Assembling data on the quality of songs from the "all-time best" lists compiled each year by Rolling Stone and other magazines he finds that the albums regarded as good tend to be recent, and increasingly so as the internet age wears on.

The good new ones aren't even by old artists. He says around half of the good new albums are by artists who only started recording since file sharing. It has neither killed new music, nor frightened people away from beginning to make music.
Now, there are reasonable quibbles with this methodology. You can say that of course newer lists of "all time" best music will weigh heavily more recent favorites, even if they might not truly last the tests of time. But, at the very least it does suggest that plenty of people (myself included) are still finding a ton of new music to listen to that we find to be just as good, if not better, than music from decades ago.

Filed Under: business models, internet, music, predictions, quality, streaming

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  1. icon
    That One Guy (profile), 15 Jan 2016 @ 8:20am

    Percentages and numbers

    But plenty of it seems to be just an attack on the fact that technology has allowed the riff raff in, and the big record labels no longer get to act as a gatekeeper to block them out.

    Assume for a moment that the above is true, that it was only the vigilant guard of the record labels that kept the public safe from the horrors of bad music, and that with them no longer in total command, the floodgates for lousy music are open.

    Even then more good music is being created and made available than ever before.

    When the bar to create and get your music heard was higher, when the labels had all the power and could decide whether or not you were heard, they were able to act as quality checkers(and for this example it will be assumed that they did so flawlessly), allowing only the 'good' stuff through. At the same time many that might have been able to create and share their music were left in the dust as just not skilled enough to be worth label attention.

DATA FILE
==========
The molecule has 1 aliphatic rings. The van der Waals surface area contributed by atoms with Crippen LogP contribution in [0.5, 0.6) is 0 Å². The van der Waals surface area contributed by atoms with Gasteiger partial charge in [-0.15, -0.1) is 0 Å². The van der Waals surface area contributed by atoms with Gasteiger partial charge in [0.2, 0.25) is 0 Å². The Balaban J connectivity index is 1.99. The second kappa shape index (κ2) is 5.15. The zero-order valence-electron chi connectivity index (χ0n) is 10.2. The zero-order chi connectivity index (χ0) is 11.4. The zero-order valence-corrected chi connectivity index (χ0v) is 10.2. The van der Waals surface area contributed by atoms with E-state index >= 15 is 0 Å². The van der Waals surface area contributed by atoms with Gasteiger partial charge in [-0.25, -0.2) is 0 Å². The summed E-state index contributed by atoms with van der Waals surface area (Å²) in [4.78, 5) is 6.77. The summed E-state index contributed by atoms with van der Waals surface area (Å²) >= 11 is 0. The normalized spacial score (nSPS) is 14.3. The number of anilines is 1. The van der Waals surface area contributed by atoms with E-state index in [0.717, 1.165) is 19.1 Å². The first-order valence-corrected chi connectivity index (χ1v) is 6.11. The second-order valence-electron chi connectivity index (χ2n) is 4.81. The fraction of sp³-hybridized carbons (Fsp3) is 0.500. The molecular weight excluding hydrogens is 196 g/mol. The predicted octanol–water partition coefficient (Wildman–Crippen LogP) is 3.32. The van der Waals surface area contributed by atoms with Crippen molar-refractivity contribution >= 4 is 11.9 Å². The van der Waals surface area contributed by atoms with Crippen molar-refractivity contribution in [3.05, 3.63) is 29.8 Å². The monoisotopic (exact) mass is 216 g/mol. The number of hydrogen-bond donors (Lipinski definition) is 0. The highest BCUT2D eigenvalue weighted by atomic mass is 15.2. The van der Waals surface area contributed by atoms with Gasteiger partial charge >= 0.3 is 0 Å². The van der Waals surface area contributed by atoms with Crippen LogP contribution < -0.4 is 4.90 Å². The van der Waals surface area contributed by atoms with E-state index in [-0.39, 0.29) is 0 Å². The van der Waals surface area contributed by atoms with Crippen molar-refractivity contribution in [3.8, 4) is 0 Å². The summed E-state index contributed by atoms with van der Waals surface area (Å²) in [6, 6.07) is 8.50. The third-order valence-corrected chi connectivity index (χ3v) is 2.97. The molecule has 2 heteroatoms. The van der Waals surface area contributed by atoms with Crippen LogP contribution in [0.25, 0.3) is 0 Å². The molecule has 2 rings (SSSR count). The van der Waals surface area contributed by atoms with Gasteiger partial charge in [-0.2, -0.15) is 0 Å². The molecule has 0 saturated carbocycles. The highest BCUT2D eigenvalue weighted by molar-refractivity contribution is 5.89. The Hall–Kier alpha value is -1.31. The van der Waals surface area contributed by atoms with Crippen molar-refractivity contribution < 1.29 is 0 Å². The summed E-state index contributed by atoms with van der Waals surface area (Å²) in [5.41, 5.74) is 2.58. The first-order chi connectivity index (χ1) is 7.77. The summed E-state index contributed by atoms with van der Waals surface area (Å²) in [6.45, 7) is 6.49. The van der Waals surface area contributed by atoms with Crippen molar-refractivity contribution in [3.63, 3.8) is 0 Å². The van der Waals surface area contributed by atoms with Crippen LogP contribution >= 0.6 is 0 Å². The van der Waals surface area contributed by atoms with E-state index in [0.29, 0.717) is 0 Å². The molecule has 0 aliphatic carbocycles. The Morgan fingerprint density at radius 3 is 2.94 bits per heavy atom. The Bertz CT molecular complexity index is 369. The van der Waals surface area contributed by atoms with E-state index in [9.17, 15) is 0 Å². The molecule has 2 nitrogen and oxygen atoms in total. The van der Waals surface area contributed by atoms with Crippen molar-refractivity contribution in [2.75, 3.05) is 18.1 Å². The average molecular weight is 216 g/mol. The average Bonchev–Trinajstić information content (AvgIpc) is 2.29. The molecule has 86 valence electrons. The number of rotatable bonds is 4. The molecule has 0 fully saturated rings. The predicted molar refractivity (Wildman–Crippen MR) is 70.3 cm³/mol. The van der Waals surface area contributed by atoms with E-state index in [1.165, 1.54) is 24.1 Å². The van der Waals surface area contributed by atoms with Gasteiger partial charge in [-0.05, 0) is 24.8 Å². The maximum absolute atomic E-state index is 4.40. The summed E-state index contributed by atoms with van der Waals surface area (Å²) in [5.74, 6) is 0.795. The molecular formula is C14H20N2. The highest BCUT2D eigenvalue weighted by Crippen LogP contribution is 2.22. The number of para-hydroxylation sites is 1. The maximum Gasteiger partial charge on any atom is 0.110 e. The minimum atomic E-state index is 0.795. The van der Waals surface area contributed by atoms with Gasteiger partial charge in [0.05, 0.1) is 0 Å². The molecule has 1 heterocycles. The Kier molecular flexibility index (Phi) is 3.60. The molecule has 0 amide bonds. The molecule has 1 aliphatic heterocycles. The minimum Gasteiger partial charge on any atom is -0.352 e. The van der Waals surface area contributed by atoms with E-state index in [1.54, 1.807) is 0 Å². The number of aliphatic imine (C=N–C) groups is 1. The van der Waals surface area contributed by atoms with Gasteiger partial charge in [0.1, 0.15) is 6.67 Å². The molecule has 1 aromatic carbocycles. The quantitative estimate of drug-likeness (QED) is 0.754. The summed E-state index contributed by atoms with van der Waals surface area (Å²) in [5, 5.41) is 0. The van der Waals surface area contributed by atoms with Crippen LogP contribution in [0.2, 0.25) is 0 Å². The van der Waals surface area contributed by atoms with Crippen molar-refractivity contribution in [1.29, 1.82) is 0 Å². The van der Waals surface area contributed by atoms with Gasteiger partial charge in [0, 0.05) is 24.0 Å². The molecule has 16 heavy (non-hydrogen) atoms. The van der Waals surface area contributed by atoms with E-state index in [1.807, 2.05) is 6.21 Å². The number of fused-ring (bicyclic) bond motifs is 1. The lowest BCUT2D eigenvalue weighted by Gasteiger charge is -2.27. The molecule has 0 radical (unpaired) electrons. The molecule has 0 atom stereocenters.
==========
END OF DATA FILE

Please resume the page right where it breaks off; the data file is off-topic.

With the above, say there was 100 potential musicians, 10(10%) were deemed 'good enough', and 90(90%) weren't, and therefore weren't heard. Thanks to the labels, 90 bad musicians were unable to inflict their audio-carnage on an unsuspecting public, while 10 excellent musicians were heard.

    However these days the bar has been set much lower, such that significantly more people are able to try their hand at music, creating high quality music with a modest investment and being able to offer it for a small cut of their sales, if not flat out free.

    Most of them(90%) are still pretty bad, probably not worth a second listen at best, but that 10% of excellent musicians are still available to make up the slack. The difference is that while the percentages are the same, the pool of musicians has exploded, so where before there was only 10 good musicians now there's 100.

    Sure there's going to be more low-quality stuff out there, that's a natural result of opening the playing field up so more can create, but given that also means drastically more good stuff, I'd say it's a more than acceptable 'cost'.